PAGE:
In my attorney days, I had a to-do list for each active case, which I carried with me from meeting to meeting like security blankets. Truth be told, I loved my to-do lists. But with working 12-plus-hour days and feeling like I never accomplished quite enough in the day, I actually thought I was bad at time management.
Back then, even on days I rocked it and completed a huge brief, I’d go to cross the brief off one of my many to-do lists, only to see the 48 other things I didn’t get done. My pride in completing my big project deflated, even though there was no way I could have gotten the whole to-do list done in a single day in the first place. That unwarranted feeling of never quite keeping up (much less getting ahead), and therefore never quite being good enough, is what I call To-Do List Defeat.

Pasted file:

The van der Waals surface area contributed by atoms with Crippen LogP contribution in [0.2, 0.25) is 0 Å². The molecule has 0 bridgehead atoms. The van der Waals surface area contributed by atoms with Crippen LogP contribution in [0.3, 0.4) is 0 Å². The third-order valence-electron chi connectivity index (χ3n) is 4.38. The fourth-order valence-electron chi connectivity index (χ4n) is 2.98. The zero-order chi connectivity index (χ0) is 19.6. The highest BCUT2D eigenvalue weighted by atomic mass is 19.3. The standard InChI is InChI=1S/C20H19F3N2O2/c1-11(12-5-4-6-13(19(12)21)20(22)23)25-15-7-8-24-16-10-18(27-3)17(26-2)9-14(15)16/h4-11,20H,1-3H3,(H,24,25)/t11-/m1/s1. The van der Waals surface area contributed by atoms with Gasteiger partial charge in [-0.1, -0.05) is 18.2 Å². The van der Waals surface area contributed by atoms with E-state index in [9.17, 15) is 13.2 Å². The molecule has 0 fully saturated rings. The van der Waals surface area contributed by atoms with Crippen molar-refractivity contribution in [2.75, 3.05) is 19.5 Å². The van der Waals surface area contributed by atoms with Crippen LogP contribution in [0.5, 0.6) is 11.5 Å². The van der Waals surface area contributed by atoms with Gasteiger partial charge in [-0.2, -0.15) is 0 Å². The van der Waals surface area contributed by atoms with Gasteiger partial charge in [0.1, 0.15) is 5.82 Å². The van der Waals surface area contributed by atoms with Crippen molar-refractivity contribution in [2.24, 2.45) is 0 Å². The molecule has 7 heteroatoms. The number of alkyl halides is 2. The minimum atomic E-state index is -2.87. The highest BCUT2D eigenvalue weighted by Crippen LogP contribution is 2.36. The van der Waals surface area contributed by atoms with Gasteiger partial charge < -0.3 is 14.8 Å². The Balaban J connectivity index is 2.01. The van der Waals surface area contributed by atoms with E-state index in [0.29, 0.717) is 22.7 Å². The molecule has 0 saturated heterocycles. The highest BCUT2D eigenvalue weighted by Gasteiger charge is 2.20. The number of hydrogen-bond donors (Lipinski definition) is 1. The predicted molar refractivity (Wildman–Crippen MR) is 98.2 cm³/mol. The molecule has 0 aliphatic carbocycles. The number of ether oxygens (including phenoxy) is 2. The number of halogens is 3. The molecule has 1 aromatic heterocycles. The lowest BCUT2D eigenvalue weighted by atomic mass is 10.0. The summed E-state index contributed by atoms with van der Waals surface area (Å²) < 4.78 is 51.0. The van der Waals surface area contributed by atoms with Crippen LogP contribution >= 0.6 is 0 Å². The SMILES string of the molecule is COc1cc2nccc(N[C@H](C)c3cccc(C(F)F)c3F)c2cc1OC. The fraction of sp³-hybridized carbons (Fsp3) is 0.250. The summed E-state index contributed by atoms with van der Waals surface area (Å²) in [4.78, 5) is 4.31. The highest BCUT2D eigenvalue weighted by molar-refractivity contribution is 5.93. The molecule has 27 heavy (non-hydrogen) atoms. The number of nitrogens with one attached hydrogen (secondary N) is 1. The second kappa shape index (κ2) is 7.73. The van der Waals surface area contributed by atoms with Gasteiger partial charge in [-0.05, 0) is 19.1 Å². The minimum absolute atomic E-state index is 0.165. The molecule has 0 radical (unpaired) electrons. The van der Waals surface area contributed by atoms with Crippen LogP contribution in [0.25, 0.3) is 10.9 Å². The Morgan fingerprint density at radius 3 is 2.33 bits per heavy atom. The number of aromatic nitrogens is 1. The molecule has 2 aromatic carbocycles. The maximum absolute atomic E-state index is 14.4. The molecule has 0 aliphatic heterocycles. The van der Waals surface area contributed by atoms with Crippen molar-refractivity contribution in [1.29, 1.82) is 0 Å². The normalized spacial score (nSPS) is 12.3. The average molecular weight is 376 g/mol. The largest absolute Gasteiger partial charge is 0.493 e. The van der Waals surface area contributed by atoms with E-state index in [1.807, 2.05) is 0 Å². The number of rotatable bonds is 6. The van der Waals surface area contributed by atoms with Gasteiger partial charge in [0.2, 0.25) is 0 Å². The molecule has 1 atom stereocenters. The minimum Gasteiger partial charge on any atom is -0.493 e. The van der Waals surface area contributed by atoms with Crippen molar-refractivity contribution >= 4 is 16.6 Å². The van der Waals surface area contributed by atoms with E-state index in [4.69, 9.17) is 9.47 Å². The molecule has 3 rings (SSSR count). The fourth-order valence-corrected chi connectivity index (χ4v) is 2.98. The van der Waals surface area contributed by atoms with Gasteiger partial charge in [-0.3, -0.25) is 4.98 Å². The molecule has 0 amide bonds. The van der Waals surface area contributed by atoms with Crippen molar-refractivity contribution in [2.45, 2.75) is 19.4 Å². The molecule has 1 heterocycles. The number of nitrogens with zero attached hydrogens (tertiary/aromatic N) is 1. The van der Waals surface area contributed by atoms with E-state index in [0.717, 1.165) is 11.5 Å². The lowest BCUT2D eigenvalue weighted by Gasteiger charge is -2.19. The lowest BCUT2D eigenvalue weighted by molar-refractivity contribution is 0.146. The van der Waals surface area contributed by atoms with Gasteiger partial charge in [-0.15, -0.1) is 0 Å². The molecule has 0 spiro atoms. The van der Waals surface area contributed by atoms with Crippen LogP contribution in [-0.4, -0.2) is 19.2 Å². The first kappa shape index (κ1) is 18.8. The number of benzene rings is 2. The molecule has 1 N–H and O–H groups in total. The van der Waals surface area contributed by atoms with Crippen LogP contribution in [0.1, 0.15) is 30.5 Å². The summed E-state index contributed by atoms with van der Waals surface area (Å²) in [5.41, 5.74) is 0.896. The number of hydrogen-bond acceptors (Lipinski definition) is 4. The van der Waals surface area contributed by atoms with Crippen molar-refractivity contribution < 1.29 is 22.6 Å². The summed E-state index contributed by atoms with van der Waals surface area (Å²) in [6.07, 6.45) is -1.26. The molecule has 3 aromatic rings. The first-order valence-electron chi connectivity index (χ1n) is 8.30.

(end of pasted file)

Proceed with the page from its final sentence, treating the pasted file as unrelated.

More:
To-do lists make us think we should be able to get it all done now, and when we don’t, we feel bad about ourselves and unmotivated to get up to do it all over again tomorrow.
The good news is there’s another approach to managing tasks and time that helps you set realistic expectations and actually meet them—something the never-ending, all-taunting to-do list fails at. This approach helps you feel accomplished about what you got done today instead of feeling bad about what you didn’t, and realistically couldn’t, do.